One Tiny Leaf

Short stories and poems

Here is a very short story that I wrote this past fall.


Tick. Throb Tick. Throb Tick. Throb.

Why can’t the throbbing and the ticking be in unison? Then perhaps I wouldn’t think about it. Every pore of my skin has a needle in it, and every needle is twisting and thrusting deeper into my skin. I’m starting to sweat.
It’s 8:42. AM or PM? I can’t remember. It must be morning; I can hear the annoying buzz of morning talk shows on the neighboring TV. It’s raining, and colliding with the monotony of the early spring shower is the sound of Rachel’s voice. She’s laughing with a carefree giggle. Why is she so cheery? Why is she laughing right outside the door? Doesn’t she know how much pain I’m in? I think she’s secretly laughing at me. Eighteen minutes till relief.
It’s 8:43, and Mr. Lovett is coughing. He’s the darling patient, waited on hand and foot. Through the thin veneer of the taupe canvas dividing our room, I can just make out his hand reaching for the red button. His cough is staccatoed by phlegm, and as it rises, it gurgles in his throat. He’s wheezing now, and Rachel enters our room.
My scalp is burning and feels as though it’s separating from my skull. A serrated knife is scraping my stomach, hollowing me before it pokes through my navel. I want to scream or cry, but my throat is parched. Rachel is fluffing Lovett’s pillows, and I can’t even have a glass of water.
“Would you like some pain killer now, Tom? Your breakfast should be here soon,” she asserts loudly to him, her voice exploding through the canvas divider as if taunting me.
I’m sure he’s ordered a gourmet feast, and I’m sure the smell will simultaneously intoxicate and nauseate me. How long has it been since I ate solid food? The whole room smells sterile, like formaldehyde. Lovett occupies the side close to the door, where he receives ample attention. I am forgotten behind the curtain by the window. The needles are pushing deeper. It’s 8:50.
“Rachel?” I whisper. Nothing. Silence. “Rachel?” a slightly louder croak.
Her blue eyes peep around the canvas, gazing with a patient indifference.
“Yes, Bill?” she asks, her honeyed voice resonating off the window.
“Please, the medicine. I need it now,” I manage as the words rake across my throat, colliding with my dry tongue.
She glances at the clock, and considers it for a moment. Perhaps she will be merciful; perhaps she does understand. Her blonde head starts to wag, and she smiles sadly, exposing whitened teeth.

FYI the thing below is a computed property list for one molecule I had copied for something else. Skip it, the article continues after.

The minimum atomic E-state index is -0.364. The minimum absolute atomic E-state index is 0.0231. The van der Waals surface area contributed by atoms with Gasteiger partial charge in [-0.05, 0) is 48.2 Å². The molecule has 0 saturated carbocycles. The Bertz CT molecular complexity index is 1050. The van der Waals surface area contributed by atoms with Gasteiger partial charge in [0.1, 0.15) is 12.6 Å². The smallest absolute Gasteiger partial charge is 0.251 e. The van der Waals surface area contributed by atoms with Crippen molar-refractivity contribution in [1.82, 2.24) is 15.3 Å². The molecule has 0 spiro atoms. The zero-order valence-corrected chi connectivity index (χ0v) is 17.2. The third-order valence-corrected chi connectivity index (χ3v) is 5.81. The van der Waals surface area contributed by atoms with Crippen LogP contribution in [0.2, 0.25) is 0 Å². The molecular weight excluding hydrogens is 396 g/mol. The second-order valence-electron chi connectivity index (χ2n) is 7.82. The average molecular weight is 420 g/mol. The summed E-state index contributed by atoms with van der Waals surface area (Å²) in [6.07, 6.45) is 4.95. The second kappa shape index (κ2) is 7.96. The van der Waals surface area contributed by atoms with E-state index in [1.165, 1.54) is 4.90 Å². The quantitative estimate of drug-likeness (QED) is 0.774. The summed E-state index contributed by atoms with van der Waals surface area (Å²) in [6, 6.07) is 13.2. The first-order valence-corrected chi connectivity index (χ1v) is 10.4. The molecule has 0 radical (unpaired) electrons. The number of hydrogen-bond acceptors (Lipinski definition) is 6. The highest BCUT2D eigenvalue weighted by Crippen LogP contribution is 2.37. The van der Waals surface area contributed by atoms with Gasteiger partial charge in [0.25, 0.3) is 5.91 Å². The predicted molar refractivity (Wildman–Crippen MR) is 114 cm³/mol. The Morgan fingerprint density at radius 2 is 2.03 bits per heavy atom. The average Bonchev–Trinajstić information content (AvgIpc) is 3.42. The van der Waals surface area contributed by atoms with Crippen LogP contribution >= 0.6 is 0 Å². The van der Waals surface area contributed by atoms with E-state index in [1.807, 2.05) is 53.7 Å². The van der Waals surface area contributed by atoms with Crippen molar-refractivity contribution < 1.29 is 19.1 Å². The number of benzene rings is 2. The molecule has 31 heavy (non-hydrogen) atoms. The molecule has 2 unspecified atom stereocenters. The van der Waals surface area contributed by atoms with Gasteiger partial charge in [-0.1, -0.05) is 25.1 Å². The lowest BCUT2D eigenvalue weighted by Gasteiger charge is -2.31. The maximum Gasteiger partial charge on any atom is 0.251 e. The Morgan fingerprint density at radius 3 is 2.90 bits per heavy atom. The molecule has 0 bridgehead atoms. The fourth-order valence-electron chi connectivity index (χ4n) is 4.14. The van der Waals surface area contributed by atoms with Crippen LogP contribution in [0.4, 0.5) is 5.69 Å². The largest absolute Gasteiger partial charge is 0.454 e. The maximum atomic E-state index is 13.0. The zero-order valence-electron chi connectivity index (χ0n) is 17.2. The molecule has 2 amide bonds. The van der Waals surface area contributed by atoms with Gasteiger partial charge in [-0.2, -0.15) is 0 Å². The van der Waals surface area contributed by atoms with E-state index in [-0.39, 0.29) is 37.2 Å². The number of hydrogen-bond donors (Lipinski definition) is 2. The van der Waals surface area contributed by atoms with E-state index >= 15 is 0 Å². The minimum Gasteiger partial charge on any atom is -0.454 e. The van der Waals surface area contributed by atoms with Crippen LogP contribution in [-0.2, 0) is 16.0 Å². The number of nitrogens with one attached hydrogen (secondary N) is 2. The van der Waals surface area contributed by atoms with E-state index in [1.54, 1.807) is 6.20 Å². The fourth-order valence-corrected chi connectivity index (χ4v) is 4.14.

“Not yet. Not until 9:00, ok? You can make it until then. It’s only a few minutes.”
It’s nine minutes. She doesn’t understand how long that is. If someone placed iron weights on her legs and glued her back to a thin mattress, maybe then she’d understand. Her back turns to sneer at me as she leaves, the green scrubs disappearing behind the canvas and then out the door.
It’s 8:52, and Lovett’s breakfast arrives. It is intoxicating. Eggs and bacon permeate the room with a delicious odor that makes my aching stomach churn. I strain my eyes, trying to see it through the taupe divider. He lifts his glass and tilts his head back as he swallows his pills, gulping the orange juice with satisfaction. I am salivating a little now as he lets a sigh of relief escape his quenched lips.
It’s 8:53, and I can’t stand to watch Lovett any more, so I turn my gaze back to the off-white ceiling. My eyes hurt. I am surrounded by neutral walls, white linens, a taupe divider, and nothing to make me remember the comfort of color. My IV bag is full of clear, unsatisfying liquid that is supposed to hydrate me, but I have never been so thirsty.
The pain is intensifying, and I am being stabbed in places I didn’t know could hurt. I feel splinters under my toe nails, and screws drilling into my jaw. My heart is beating my raw chest with heroic strength, as though it is trying to escape its cavity. I moan, still smelling Lovett’s breakfast, and it’s 8:54.
“Good morning, neighbor,” he rasps with seemingly good intention.
I say nothing. What is there to say? He has everything that I cannot. The nurses dote over him because he is so polite and good looking. His dark hair and green eyes, his muscular build and Southern accent make him a favorite among the nurses. Why should I speak to him?
“Oh, I guess you’re having a bad time of it today, eh?” he says knowingly. What does he know?
“Alright, I get it. I’ll be quiet until 9,” he winks with large enough head bob that the movement is unmistakable through the divider.
Either he is a fool or he is mocking me. I wish I had the strength to punch his lights out. He coughs, and my stomach splits on the inside. It’s 8:56. Only four minutes. It will be over soon, soon enough.
I’m gripping the paper thin sheet, staring at my toes. They have turned a grayish yellow. My skin feels dry and cool, but fire courses through my veins. Footsteps echo in the hallway. Is it her? They stop outside the door. Laughter, muffled talking, and no, it is not her. The intern is checking on Lovett, and he’s still eating, taking his time with the delectable feast they’ve spread before him. My eyes start to water hot tears, and a burning itch overwhelms my fingers.
“Please,” I hoarsely whisper. “Please let me have it now.”
The intern approaches my bed, and peers at my chart. He glances at the clock, shrugs, and stares at me with cold, uncaring eyes.
“I’ll get your nurse,” he says as he turns to leave.
It’s 8:59, and I can hear Rachel in the hallway, talking to the intern. She’s telling him not to worry about me, that she’s got it under control. I can barely hear her over the roaring in my ears. My body is burning, and she’s laughing at his joke. She partially opens the door, and a spear pins me to the bed. She takes a look at Lovett, and it’s 9:00.